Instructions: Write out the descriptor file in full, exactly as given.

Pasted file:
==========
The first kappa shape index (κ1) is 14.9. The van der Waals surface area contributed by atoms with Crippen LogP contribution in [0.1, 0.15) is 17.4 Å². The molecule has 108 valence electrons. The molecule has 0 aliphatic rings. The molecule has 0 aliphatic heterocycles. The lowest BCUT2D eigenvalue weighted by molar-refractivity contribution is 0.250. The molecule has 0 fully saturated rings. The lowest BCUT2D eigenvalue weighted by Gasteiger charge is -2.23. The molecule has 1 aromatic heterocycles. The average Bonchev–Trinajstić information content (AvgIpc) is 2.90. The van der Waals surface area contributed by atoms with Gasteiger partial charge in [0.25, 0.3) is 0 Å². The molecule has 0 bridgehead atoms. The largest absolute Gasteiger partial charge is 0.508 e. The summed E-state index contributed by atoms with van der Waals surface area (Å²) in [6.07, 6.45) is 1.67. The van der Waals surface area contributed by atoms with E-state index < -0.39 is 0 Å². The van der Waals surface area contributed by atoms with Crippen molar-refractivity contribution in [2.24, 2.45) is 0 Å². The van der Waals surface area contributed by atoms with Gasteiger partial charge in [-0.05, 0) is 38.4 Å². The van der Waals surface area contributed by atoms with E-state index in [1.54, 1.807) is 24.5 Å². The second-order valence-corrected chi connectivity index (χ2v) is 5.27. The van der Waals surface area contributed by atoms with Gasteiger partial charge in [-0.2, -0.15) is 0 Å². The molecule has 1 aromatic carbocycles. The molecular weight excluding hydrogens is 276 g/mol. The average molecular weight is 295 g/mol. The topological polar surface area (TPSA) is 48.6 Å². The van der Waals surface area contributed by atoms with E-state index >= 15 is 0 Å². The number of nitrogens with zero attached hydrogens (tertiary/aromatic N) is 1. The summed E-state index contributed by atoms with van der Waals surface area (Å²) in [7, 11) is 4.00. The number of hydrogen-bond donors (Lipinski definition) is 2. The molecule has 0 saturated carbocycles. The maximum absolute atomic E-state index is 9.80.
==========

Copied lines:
The first kappa shape index (κ1) is 14.9. The van der Waals surface area contributed by atoms with Crippen LogP contribution in [0.1, 0.15) is 17.4 Å². The molecule has 108 valence electrons. The molecule has 0 aliphatic rings. The molecule has 0 aliphatic heterocycles. The lowest BCUT2D eigenvalue weighted by molar-refractivity contribution is 0.250. The molecule has 0 fully saturated rings. The lowest BCUT2D eigenvalue weighted by Gasteiger charge is -2.23. The molecule has 1 aromatic heterocycles. The average Bonchev–Trinajstić information content (AvgIpc) is 2.90. The van der Waals surface area contributed by atoms with Gasteiger partial charge in [0.25, 0.3) is 0 Å². The molecule has 0 bridgehead atoms. The largest absolute Gasteiger partial charge is 0.508 e. The summed E-state index contributed by atoms with van der Waals surface area (Å²) in [6.07, 6.45) is 1.67. The van der Waals surface area contributed by atoms with E-state index < -0.39 is 0 Å². The van der Waals surface area contributed by atoms with Crippen molar-refractivity contribution in [2.24, 2.45) is 0 Å². The van der Waals surface area contributed by atoms with Gasteiger partial charge in [-0.05, 0) is 38.4 Å². The van der Waals surface area contributed by atoms with E-state index in [1.54, 1.807) is 24.5 Å². The second-order valence-corrected chi connectivity index (χ2v) is 5.27. The van der Waals surface area contributed by atoms with Gasteiger partial charge in [-0.2, -0.15) is 0 Å². The molecule has 1 aromatic carbocycles. The molecular weight excluding hydrogens is 276 g/mol. The average molecular weight is 295 g/mol. The topological polar surface area (TPSA) is 48.6 Å². The van der Waals surface area contributed by atoms with E-state index >= 15 is 0 Å². The number of nitrogens with zero attached hydrogens (tertiary/aromatic N) is 1. The summed E-state index contributed by atoms with van der Waals surface area (Å²) in [7, 11) is 4.00. The number of hydrogen-bond donors (Lipinski definition) is 2. The molecule has 0 saturated carbocycles. The maximum absolute atomic E-state index is 9.80.